Tim,Span in London have an Areca thunderbolt 2 in stock,they have only one..

    Areca Thunderbolt2 RAID Enclosure ARC-8050T2 8-Bay, SAS/SATA RAID 0/1/5/6; 2x TB2 Buy now on SPAN.COM

    You might want to consider this...

    Rob

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    Re: Promise Pegasus R6: a cautionary tale

    Thanks Bob and Rob. The Pegasus is going back, IMHO both it and its combined ecosystem of documentation, knowledge base and support are not to be trusted. I am going to regroup and consider my options, though the problem with the gstar stuff is there's no big thunderbolt raid array available.

    Bob, I hear what you're saying about letting go of all the dross but the truth is that there are a lot of needles that i really might need stuck in that huge 40,000 image haystack and so I think I'm better of keeping the haystack but being more disciplined in future!

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    Re: Promise Pegasus R6: a cautionary tale

    Rob, I spoke to the guys at the company you link me to and he said that even a 5 disk RAID5 array with 7200rpm drives won't be able to pump out data as fast as USB3 let alone Thunderbolt 1 or 2. In fact he said that TB is really only useful if you are using SSDs in the enclosure. So he directed me to a much cheaper 5 bay USB 3 solution from Netstor which could have 5 x 4 Tb drives in for around £600 less than the Pegasus I am returning...

    I am getting more confused not less! Such is the way of the (data) warrior!

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    Re: Promise Pegasus R6: a cautionary tale

    Tim be careful not to jump out of the frying pan into the fire with reliability ,I'm not familiar with the brand but it may be ok,you could use those Hitachi deskstars and they're proven but the controller is the component I would be concerned about.

    Another very fast but perhaps price solution is the G technology es speed pro array's G-SPEED® eS PRO | G-Technology ,these are extremely fast and you could use an Atto raid card in a pcie chassis by helios OWC Mercury Helios Thunderbolt PCIe Expansion Chassis - OWCHELIOSTB1 | MACUPGRADE

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    Re: Promise Pegasus R6: a cautionary tale

    Regarding speed,I ran AJA system tester on my nMP with the Pegasus R6 (not the R2,tb1) and these are the speeds, write 762 and read 858...

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    Subscriber Member tashley's Avatar
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    Re: Promise Pegasus R6: a cautionary tale

    Interesting> I thought i smelled a mild rat when the chap I was talking to at Span told me that the fastest a 6 sick road 5 array could do with hard drives was only about 120...

    Lord is it ever hard to get sense out of the world sometimes!

    So what I want is Pegasus speed but with someone else building it!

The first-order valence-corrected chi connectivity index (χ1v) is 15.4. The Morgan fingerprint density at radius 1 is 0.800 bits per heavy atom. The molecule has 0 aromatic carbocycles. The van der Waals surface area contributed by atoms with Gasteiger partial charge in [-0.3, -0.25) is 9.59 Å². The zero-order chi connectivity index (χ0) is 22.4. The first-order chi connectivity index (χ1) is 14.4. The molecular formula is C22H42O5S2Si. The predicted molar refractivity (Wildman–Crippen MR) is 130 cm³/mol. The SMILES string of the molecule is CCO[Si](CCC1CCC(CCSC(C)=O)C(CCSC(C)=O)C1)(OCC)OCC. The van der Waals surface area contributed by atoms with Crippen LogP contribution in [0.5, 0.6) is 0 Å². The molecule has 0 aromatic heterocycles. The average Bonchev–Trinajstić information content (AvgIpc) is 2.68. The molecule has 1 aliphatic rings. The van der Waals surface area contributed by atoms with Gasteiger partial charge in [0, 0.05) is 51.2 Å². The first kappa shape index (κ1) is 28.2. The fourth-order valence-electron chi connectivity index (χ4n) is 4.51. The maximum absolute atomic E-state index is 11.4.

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    Re: Promise Pegasus R6: a cautionary tale

    Quote Originally Posted by docmoore View Post
    Throwing this at the wall...may not stick...al dente thing

    Ansel Adams was quoted at one point ... to the effect that if he had a dozen good picture per year he was pleased.

    We tend to archive a bunch of stuff that down the road we probably would not want to claim ownership....

    Personally I feel that maybe 10% would meet our most grand expectations of our vision or our art...why drag it down with the rest....
    Hi Bob
    I'm completely with you here - I'm trying to get really ruthless with my images - not just because I don't need [email protected] images, but also because it's so very hard to find the good stuff amongst all the dross!

    Just this guy you know
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    Re: Promise Pegasus R6: a cautionary tale

    Quote Originally Posted by tashley View Post
    Interesting> I thought i smelled a mild rat when the chap I was talking to at Span told me that the fastest a 6 sick road 5 array could do with hard drives was only about 120...

    Lord is it ever hard to get sense out of the world sometimes!

    So what I want is Pegasus speed but with someone else building it!

    120.. Wow,thats nuts..the guy is in the wrong job..the eS Pro enclosures with Atto card will do the job and be reliable,and will connect to Tb using the Helios,there is also this G-DOCK ev

    The OWC thunder bay enclosure uses only 4 bays and still returns these figures RAID 0: 720 / 753 write/read MB/sec
    RAID 5: 534 / 563 write/read MB/sec
    RAID 1+0: 364 / 375 write/read MB/sec

    Lloyd Chambers recommend's it but I'm not sure if it's available in the UK. test is here MPG blog - Reviewed: OWC Thunderbay 4-bay Thunderbolt Enclosure

    Regarding the Areca,even with only six bays used in raid 5 it is still very fast at read 597 and write of 640,, you can read the review here.. Final Cut Pro Training | Product Review: Areca 8050 Thunderbolt RAID | Final Cut Pro Training & Classes


    Rob

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    Re: Promise Pegasus R6: a cautionary tale

    Thanks again Rob... I have been using that AJA utility to test some files on the MacPro SSD, the Pegasus and a smaller one-drive Lacie 3Tb thunderbolt. The Pegasus is faster than anything else, astonishingly so - it's just a pity it isn't reliable.

    I am thinking that for now I'm going to KISS and get an 8Tb G Raid with thunderbolt and see how it does: it should be capable of over around 300 read in RAID 0 and I can use my older non-Thunderbolt 4TB G-Drive as Time Machine, then migrate the G-Raid to backup later when the market has matured a bit and maybe SSD prices have come down enough for me to make an 8TB raid 0 out of SSDs...